Architecture for climate change: Unique structures in future for lower carbon footprint
On account of the risk posed by climate change, there is a growing need for structures designed based on cutting-edge principles that minimize the building’s carbon footprint. As a series of measures to reduce the environmental impact of buildings, architecture for climate change is certainly a must today.
By Hardik Pandit
The science of human contribution to modern warming is quite clear. Likely, half of the observed increase in the global average surface temperature is caused by human activity. Man-made structures have added significantly to the warming of our Planet Earth by piling up over some time. A majority of the country’s greenhouse gas is caused by the construction process and the ongoing energy demands of structures. On account of the risk posed by climate change, there is a growing need for structures designed based on cutting-edge principles that minimize the building’s carbon footprint. As a series of measures to reduce the environmental impact of buildings, architecture for climate change is certainly a MUST today.
The Shanghai Tower in China, the Crystal in London, the Museum of Tomorrow in Brazil, the Pixel Building in Melbourne, One Central Park in Sydney, the Marco Polo Tower in Germany, and our very own Suzlon One Earth in Pune feature as some of the most modern and cutting-edge structures constructed with consideration for climate change. The constructed environment in each of these structures has been shaped by architects in a variety of ways. Designs for controlled usage of natural elements like energy, water, materials, site impact, and landscaping, as well as for things like health, safety, and security.
The planning or construction of more than two-thirds of the buildings anticipated to be in use by 2030 has not yet begun. This remarkable statistic presents a chance to apply strategies that support low-carbon buildings. Resource efficiency, carbon reduction, human health, and wellness must all be taken into account while designing green structures and sustainable communities. So, the question is, what will make a building special in the future for a smaller carbon footprint?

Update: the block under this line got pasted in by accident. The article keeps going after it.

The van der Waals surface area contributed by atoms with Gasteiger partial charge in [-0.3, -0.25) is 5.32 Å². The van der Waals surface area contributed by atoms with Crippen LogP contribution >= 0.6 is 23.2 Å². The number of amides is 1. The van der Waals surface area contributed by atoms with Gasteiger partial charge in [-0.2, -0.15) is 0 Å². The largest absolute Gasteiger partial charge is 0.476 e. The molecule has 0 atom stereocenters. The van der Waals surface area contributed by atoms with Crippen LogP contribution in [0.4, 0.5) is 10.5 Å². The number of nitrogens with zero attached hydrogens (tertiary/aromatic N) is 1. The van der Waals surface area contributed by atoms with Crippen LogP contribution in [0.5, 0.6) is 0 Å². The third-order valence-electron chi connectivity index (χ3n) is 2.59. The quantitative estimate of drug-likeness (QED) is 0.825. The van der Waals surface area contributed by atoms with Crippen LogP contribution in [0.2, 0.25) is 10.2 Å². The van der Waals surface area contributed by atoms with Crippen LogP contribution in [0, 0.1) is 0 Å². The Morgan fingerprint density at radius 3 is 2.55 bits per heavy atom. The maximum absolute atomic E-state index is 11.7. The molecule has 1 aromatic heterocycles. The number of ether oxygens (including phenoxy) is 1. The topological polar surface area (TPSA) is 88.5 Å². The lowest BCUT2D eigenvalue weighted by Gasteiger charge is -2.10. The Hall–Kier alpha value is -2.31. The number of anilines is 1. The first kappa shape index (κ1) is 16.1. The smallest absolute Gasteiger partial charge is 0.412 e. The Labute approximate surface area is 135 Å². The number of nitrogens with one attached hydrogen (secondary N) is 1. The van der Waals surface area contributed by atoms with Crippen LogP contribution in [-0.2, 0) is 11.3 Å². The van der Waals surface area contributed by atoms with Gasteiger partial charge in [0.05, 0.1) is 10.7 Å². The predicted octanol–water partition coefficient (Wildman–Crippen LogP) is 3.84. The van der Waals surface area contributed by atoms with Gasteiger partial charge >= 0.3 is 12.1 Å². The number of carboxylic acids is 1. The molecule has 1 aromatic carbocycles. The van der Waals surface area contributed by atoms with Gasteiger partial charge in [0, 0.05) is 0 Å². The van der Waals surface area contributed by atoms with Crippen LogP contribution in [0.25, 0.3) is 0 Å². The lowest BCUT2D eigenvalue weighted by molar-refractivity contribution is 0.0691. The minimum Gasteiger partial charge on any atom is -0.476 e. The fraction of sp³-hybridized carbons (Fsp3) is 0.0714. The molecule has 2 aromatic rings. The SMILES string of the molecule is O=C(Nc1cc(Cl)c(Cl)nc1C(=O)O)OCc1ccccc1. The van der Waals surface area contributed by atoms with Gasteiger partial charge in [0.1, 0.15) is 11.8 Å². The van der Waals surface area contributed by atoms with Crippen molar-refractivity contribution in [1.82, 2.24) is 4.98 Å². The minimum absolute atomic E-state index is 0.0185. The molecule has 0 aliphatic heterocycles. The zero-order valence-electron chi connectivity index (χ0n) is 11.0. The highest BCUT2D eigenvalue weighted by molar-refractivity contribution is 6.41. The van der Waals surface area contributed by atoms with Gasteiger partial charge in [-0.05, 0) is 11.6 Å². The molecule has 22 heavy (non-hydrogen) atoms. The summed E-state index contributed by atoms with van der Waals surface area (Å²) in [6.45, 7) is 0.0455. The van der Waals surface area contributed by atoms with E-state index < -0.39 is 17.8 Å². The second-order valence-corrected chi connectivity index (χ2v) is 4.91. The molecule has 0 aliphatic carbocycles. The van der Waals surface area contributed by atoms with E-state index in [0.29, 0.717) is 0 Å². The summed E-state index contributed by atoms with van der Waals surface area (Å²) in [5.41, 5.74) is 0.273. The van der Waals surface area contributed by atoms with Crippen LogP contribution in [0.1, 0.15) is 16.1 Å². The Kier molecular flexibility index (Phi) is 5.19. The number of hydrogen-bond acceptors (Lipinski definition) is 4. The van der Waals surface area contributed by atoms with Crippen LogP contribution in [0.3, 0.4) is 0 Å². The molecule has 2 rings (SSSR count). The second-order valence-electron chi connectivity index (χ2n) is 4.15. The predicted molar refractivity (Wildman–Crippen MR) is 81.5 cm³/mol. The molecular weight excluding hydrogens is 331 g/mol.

Use of futuristic material
The materials used are very important when constructing a structure that promotes a lower carbon footprint. Their use alone, however, is insufficient to claim a less carbon footprint. Their design and manufacturing process is always conducted by sustainability and environmental care standards. And raw materials are sourced from certified productions. What are the most widely used elements of environmentally friendly structures, then? The list is extensive and includes using stone, cork, raw earth, straw, bamboo, linen, coconut fiber, and cellulose wool in addition to the more traditional materials of wood, steel, and aluminium.
The ideal green building material is wood. Because of its strong static resistance and low processing energy, it is a fantastic insulator, biodegradable, and non-toxic. Steel, an infinitely recyclable metal, is now the second-best choice for the construction of green buildings. This feature improves the circular economy and lowers the cost, time, and environmental effects of deployment. In green structures, aluminium, the third futuristic material, is used for windows, doors, and roofing. Greatly recyclable and reusable, it regenerates indefinitely into new items. According to some calculations, 70 per cent of all aluminium produced is still in use.